How can caregivers, family, and friends help? I guess understanding would be at the top of the list. I know that’s not easy, especially if one feels that he or she has been unjustly attacked. Even knowing that the survivor is not responsible, would not act this way pre-brain injury, and will probably feel really bad after the incident, it will still be difficult to accept the aberrant behavior. It’s human nature.
The caregiver, family, and friends need to understand that the survivor’s outburst may occur because of his or her frustration with the reality of the new life – lacking the ability to do the things he or she once did easily and/or experiencing loss of independence and/or the realization of a futile situation. Also, an outburst might be triggered by uncontrolled pain, depression, or any number of ailments. So, showing compassion or empathy, providing comfort, support, and encouragement will go a long way to helping your survivor.
What can one do when faced with irrational behavior by the survivor? It often helps to leave the area when an outburst begins. Don’t try to reason with the survivor – your efforts will probably not be fruitful. Remember, the survivor’s brain is injured, and he or she can’t help the aberrant behavior. It might help to talk about the behavior in a calm manner after the incident has subsided, or … maybe let it go.
Try to determine if there is a specific trigger for the outburst. If one is identified, try to avoid those situations that provide it. At the very least, knowing the trigger can help the caregiver, family member, or friend understand a little more. As time goes by, the caregiver and the survivor may each recognize the triggers and be able to eliminate them or lessen their impact.
Identify the survivor’s actions immediately prior to an outburst. Does the survivor show signs of agitation, tense his or her muscles, or become distracted? If so, take note and maybe remove the survivor from the area. Large groups of people (as in malls, family gatherings, or parties) can often cause agitation in a survivor, which in turn may cause an outburst.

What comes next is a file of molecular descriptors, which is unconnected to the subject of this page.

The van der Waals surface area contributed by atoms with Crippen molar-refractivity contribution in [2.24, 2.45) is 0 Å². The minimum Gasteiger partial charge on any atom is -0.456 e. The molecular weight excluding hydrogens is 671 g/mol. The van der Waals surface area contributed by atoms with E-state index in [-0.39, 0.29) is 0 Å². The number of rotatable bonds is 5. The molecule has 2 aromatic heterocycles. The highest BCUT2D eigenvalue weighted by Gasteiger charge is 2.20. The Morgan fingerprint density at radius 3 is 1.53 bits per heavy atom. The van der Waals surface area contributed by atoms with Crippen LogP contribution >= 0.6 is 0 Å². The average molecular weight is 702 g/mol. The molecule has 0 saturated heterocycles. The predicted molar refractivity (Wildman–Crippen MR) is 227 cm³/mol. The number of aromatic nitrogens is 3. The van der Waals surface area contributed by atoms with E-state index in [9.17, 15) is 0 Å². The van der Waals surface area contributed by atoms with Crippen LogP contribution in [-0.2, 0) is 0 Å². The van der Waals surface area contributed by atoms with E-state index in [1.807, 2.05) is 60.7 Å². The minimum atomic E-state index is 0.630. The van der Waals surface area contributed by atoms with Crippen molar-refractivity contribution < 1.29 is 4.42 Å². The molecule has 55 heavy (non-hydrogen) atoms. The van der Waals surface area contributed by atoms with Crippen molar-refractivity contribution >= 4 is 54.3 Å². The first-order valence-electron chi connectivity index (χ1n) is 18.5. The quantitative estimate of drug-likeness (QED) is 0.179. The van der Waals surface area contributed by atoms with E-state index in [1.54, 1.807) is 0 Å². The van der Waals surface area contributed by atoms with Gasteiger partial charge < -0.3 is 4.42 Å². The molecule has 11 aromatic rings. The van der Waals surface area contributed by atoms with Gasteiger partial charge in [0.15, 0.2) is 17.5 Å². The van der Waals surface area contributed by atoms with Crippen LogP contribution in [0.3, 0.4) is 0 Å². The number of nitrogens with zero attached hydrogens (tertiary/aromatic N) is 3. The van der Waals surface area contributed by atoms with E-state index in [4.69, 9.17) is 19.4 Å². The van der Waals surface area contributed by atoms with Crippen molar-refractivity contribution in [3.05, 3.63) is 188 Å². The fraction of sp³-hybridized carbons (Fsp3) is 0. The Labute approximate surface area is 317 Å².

Any overwhelming situation can bring about an outburst. Having to be ready to leave the house at a certain time can cause stress. So allow more time. Don’t rush.
Give plenty of notice for planned events. Make sure there are no surprises. If a survivor knows in advance that there is a family gathering to go to on Friday night, then he or she can plan for it.
Surprises and unexpected events often cause anxiety and confusion, which can easily bring on an outburst. So plan ahead.
Get counseling. Counseling for both the survivor and the caregiver (or family member) can be helpful. Visiting a neuropsychologist or a behavioral therapist can help (see below). They are able to teach compensatory tactics to avoid or lessen the effects of an angry outburst. The survivor may employ deep breathing, alter thoughts to a more pleasant topic, leave the area to regroup in a quiet place, let friends know the trigger points, and ask for help. Periodic reminders can help those who struggle with memory. These are all simple and effective ways to compensate.
There are a lot of little tricks that can be incorporated into the lives of survivors and their caregivers, family, or friends that can make life easier for all. Pick and choose the ones that work for you and your survivor.